So your kid likes bones eh?

Welwyn Roman Baths

I don’t know whether its in the bones (excuse the pun) but ever since he could toddle about, my little boy has been fascinated with anatomy and bones. Fortunately for us I am a trained archaeological bone specialist and have had an interest in animal bones since I was a child.

From a young age I used to pour over a book on animal skulls which was essentially the collection of a teenage boy. I cant find this book at the moment but I am sure its lurking somewhere, anyone else remember it? Lots of illustrations of different animals which you could prepare yourself? I think it may have been by Richard Steel…

This book spurred me on to collect skulls and so I built up a mini collection of bird and small mammal skulls I found in various habitats, some with bits of flesh slightly desiccated and stuck to them. If I ever stumble upon an owl pellet it’s like striking gold, even now. In Australia I acquired a Quokka skull, it has pride of place in my collection. In my former job I used to meet loads of metal detectorists and they would often appear at the museum doors with carrier bags of animal bones to gift to me. Ploughed fields are a brilliant place to find mammal bones, especially those of farm animals. All this means I’ve got a pretty good bone reference collection which the boy is envious of and takes every opportunity to look at and learn. Finally something to engage him!

All of this is very good for the likes of me (even in the archaeological and natural history world there aren’t that many of us!). If your child shows an interest in anatomy and bones where can you go? How do you inspire their interest? There are lots you can do at home very easily, for the purposes of this blog I’ll try to be succinct and mix human and animal bones but I am in the process of writing a blog chock full of archaeological based activities especially for kids and you’ll be able to find a lot more detail and specifics on there.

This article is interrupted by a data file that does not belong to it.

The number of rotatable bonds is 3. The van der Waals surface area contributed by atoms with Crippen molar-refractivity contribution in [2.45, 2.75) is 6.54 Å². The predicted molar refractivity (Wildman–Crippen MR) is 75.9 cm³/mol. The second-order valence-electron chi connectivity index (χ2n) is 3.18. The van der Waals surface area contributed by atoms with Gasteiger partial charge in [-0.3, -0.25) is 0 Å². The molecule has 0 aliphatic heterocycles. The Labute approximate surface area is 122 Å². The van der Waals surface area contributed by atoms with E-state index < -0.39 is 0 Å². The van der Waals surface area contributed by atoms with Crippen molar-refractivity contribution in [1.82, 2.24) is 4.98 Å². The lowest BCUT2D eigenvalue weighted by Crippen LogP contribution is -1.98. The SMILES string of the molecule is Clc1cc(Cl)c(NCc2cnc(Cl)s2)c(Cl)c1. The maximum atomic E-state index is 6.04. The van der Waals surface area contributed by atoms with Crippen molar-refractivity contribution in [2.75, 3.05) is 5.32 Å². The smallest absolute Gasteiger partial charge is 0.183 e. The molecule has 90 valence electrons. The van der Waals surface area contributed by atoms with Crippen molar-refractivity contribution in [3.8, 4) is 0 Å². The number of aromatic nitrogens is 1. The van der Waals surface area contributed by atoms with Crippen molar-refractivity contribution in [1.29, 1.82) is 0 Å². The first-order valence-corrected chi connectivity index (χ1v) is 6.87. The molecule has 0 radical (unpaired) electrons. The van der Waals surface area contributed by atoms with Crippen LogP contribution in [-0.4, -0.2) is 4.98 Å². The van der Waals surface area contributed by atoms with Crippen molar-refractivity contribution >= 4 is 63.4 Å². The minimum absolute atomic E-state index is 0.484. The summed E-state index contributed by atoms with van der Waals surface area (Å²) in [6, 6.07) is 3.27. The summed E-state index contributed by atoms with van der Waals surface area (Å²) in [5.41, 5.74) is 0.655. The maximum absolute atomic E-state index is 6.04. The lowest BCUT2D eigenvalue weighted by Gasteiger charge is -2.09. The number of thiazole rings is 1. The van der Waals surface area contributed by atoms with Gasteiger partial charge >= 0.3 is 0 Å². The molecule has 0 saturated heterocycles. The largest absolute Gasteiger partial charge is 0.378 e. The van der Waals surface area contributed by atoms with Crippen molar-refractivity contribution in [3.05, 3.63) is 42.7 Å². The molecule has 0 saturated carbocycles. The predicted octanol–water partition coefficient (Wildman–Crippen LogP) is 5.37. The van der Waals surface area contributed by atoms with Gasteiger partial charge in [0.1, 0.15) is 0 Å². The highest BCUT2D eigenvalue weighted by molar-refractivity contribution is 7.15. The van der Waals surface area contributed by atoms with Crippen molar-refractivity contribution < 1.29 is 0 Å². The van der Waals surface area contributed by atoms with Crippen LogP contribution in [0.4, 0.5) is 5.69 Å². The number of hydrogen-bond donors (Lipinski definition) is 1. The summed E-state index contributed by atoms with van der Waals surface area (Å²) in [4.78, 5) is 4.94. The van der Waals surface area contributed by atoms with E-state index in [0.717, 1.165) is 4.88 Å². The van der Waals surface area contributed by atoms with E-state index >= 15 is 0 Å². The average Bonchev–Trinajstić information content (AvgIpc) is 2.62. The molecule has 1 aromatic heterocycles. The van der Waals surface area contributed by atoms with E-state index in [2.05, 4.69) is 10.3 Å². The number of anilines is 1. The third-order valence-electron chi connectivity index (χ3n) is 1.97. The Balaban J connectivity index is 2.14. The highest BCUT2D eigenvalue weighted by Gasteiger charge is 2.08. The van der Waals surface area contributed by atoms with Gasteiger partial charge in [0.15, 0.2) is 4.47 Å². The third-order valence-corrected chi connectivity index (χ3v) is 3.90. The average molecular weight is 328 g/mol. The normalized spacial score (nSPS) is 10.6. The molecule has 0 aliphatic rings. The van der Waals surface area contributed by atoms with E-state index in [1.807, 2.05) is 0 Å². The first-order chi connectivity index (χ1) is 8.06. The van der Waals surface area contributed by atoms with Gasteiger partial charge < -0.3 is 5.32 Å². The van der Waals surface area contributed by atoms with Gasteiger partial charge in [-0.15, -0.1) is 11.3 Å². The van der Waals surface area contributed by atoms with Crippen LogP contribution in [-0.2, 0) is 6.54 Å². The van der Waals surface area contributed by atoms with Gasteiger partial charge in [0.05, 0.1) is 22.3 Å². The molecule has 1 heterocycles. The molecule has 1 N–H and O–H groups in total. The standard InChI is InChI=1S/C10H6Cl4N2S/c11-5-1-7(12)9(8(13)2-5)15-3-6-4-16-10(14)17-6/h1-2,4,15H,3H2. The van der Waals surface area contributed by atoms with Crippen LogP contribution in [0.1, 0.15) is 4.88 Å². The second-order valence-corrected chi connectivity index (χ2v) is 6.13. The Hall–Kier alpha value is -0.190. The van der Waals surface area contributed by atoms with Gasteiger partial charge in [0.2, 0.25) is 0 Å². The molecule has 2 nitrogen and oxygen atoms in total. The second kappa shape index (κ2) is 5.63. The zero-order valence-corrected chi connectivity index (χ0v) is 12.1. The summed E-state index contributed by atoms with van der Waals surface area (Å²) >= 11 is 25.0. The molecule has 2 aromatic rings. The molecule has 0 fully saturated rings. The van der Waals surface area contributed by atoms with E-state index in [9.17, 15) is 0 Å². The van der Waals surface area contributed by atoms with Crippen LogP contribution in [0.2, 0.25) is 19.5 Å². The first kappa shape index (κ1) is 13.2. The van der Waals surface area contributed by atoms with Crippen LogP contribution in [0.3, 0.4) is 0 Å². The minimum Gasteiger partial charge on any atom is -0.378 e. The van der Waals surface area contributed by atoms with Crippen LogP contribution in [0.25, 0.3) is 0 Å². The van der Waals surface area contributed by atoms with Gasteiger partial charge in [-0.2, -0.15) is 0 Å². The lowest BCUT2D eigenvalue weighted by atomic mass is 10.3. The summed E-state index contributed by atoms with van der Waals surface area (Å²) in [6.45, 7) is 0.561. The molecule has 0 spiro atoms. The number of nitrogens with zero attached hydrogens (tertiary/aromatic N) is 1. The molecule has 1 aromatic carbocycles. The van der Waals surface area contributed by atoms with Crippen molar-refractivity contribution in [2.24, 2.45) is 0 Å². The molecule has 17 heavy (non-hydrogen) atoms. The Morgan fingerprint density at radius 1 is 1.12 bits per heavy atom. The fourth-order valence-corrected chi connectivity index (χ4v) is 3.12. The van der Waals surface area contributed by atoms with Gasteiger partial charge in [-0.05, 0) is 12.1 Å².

Personally I reckon books are a brilliant place to start, but ones that identify British mammals and birds are few and far between. I use this book loads but its very expensive. Google image searches can be quite good but make sure you run them before you let your child see the results! I recently bought this book about human bones for £1.99 and its brilliant for kids once they have an understanding of the basic plan of a mammal they can apply that to lots of bones.

The next step would be to seek out museums where they can have a look at bones and if you are lucky handle them. In London the obvious places are The Natural History Museum and the British Museum, but also think laterally the Museum of London for example. Many local history museums have skeletons on display, both human and animal. Get your child to draw them and discuss them during your visit.

Train your kids to keep their eyes peeled when you take them into the countryside. Some of my best specimens have been found on the beach. You can also find owl pellets in old barns and taking them home and dissecting them will result in loads of small mammal specimens. Again, drawing them will provide endless activities and provoke discussion.

For Christmas we invested in a Revell skeleton model this has proved really useful and is a ‘safe’ way to look at bones. One of the things I do with the model is to get the children to look at the bones and then try to feel their own; elbows, ribs and the frontal part of the skull can be felt really easily.

Make your own skeleton jigsaw puzzle, again, do a Google image search for a mammal skeleton and this will provide the template.  If you are not feeling crafty you can find loads of examples on Amazon.

These are just a few ideas, I hope they have provided a start. Bones are brilliant, get looking and discussing! You never know, your child mind end up being an archaeologist, anatomist or a famous scientist.

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